Slight but significant change is taking place in the big house at the corner of 11th and May Streets.
The Good Medicine Tea Lounge has transformed into Good Medicine Center for Healing Arts.
And outside, people in need of a quick and simple supply solution can find it inside the first of what may become a network of Free Little Pantry boxes.
The “new” Good Medicine, according to Abby Kenny, is “a space for the community to offer classes, workshops, and events.”
Currently, she says, a variety of classes are offered each week, including Morning Meditation, A Course in Miracles, Community Acupuncture, Energy Medicine Yoga, Breathwork, Elixir & Asana yoga and Song Circles.
No longer a retail store selling brewed tea, the store still sells leaf tea for purchase online with the option for local pick up at Good Medicine.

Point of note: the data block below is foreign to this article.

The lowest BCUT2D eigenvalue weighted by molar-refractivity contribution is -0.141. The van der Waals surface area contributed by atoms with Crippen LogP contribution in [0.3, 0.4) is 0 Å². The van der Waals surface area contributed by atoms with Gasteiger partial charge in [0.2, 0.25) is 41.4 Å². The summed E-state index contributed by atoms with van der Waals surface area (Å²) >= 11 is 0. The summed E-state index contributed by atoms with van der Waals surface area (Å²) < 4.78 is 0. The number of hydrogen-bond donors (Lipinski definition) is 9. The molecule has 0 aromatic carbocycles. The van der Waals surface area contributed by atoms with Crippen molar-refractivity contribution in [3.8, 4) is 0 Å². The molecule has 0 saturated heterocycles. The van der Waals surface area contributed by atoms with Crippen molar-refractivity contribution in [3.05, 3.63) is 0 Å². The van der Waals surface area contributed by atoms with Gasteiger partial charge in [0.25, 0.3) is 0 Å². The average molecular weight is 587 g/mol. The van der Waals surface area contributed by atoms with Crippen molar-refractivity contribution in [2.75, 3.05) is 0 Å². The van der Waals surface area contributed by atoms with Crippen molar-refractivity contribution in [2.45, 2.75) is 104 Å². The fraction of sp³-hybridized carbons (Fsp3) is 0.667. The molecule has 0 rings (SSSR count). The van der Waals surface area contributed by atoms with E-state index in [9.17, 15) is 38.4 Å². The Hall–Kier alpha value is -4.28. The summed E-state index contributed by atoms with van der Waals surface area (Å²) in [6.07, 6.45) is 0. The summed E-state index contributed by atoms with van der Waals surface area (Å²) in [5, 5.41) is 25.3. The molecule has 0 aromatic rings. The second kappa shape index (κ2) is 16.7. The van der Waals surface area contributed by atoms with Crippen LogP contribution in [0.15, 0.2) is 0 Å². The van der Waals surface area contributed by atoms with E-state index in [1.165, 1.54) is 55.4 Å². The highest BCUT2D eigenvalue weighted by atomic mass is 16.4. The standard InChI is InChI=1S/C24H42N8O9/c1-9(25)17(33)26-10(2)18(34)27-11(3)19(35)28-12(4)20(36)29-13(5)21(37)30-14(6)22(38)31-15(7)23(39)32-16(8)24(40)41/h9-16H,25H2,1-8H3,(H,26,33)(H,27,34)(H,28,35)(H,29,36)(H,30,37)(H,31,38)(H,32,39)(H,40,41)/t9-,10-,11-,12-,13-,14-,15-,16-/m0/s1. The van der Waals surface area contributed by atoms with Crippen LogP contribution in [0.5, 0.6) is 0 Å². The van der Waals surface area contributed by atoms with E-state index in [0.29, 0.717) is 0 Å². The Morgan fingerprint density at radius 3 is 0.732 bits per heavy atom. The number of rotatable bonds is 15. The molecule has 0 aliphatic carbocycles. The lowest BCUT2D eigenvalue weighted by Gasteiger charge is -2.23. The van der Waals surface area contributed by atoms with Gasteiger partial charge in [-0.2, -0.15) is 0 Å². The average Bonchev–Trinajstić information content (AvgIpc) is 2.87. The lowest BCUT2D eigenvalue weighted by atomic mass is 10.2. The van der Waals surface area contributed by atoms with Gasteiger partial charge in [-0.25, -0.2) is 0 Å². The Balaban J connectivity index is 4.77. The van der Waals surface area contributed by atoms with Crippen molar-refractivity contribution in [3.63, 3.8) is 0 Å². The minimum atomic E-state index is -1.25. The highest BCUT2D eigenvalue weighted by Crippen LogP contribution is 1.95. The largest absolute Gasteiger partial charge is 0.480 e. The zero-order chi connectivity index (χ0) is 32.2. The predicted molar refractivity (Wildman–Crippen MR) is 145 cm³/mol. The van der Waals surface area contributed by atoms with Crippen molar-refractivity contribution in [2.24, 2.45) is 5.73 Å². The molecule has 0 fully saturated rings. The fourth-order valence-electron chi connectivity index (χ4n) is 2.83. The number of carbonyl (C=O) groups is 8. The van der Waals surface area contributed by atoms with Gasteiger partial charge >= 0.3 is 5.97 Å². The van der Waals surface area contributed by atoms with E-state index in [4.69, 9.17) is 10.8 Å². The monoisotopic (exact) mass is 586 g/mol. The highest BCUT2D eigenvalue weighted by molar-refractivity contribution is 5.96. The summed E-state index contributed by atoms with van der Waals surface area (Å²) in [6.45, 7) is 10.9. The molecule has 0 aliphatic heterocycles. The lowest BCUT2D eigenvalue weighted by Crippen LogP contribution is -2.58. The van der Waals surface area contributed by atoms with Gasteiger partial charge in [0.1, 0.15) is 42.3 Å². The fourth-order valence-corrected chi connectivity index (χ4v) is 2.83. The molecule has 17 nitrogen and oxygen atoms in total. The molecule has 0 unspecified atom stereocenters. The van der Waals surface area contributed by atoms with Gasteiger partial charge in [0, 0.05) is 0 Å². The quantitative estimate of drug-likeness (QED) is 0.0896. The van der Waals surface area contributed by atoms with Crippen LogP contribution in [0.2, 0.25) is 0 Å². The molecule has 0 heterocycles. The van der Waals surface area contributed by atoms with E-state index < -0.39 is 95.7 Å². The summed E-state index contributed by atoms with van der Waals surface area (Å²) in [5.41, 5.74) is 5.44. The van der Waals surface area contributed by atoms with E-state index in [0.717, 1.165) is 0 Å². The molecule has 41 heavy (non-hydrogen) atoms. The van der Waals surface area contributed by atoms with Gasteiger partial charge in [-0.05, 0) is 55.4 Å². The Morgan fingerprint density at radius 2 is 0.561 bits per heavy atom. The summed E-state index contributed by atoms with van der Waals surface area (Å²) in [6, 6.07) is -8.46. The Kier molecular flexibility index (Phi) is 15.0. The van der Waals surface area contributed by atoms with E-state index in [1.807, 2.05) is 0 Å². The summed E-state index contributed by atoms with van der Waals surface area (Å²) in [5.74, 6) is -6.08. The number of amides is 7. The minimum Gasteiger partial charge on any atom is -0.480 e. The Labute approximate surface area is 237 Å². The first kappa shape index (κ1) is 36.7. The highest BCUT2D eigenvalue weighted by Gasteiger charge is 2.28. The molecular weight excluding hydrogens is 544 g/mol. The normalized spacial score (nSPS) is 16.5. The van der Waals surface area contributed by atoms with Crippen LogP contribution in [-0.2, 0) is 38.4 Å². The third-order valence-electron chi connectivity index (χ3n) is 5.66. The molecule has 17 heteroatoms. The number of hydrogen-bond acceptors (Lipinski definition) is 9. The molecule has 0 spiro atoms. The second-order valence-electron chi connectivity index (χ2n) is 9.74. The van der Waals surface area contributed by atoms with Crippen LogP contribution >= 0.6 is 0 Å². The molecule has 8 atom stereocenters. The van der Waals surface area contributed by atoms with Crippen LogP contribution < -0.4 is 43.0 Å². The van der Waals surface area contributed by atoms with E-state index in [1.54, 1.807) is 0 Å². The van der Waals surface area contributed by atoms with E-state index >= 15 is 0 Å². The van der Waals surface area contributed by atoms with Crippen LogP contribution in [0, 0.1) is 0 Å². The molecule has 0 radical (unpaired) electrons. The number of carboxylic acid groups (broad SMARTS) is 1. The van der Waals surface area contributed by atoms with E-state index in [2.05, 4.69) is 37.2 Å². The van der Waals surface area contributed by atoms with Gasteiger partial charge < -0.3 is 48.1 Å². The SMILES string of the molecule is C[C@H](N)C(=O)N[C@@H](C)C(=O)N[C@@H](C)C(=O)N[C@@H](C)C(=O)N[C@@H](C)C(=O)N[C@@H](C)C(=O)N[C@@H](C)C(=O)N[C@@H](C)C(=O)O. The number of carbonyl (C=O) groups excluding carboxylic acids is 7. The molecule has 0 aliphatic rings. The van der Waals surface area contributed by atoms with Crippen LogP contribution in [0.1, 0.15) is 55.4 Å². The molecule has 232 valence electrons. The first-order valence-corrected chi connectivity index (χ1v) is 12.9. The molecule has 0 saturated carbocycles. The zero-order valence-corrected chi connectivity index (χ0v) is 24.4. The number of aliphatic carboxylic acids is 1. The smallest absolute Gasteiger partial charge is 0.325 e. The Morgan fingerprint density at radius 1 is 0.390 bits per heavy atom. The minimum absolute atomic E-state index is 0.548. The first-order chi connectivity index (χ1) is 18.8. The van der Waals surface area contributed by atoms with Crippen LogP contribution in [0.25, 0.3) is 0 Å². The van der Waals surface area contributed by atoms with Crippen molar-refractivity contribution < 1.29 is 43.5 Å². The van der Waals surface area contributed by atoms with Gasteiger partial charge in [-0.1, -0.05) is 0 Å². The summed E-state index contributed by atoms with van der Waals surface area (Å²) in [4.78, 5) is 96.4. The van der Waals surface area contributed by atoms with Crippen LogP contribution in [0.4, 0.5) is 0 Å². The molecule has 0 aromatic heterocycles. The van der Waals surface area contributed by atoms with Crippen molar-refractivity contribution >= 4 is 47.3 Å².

Modeled on the Free Little Library book exchange boxes spotted around town, the Pantry concept jumped into occupational therapist Katie Roof’s mind one day after walking past one of the library boxes with her son, Milo, 7, and then noting a Facebook post about someone’s pantry project.
“It was like the universe was staring at me,” she says.
Milo and his dad, Dylan, teamed up to build the box and install it. The next day, Katie stocked it with some basics. Katie then shared news of the project via Facebook, and got a lot of “shares.”
She says it’s still too early for her to have any sense of how it’s being used, but she knows it is.
“Anybody can take stuff from it, and anybody can put stuff in,” she says.
She noticed that diapers, peanut butter and toothpaste seemed to leave the box fairly quickly.
“I’m going to watch it, and put a note pad inside asking ‘What do you need?'” she says.
She says Randy and Nicole Goetz, owners of Good Medicine, saw it as a natural extension of their business concept and offered to host it.
“Every time I come by, there’s more stuff in there,” Roof says. “Somebody put some FISH (food bank) flyers in there.”
She says the goal is for the community to support it, and add other similar outposts around town.
“Who knows if somebody is building one in their garage right now,” she says.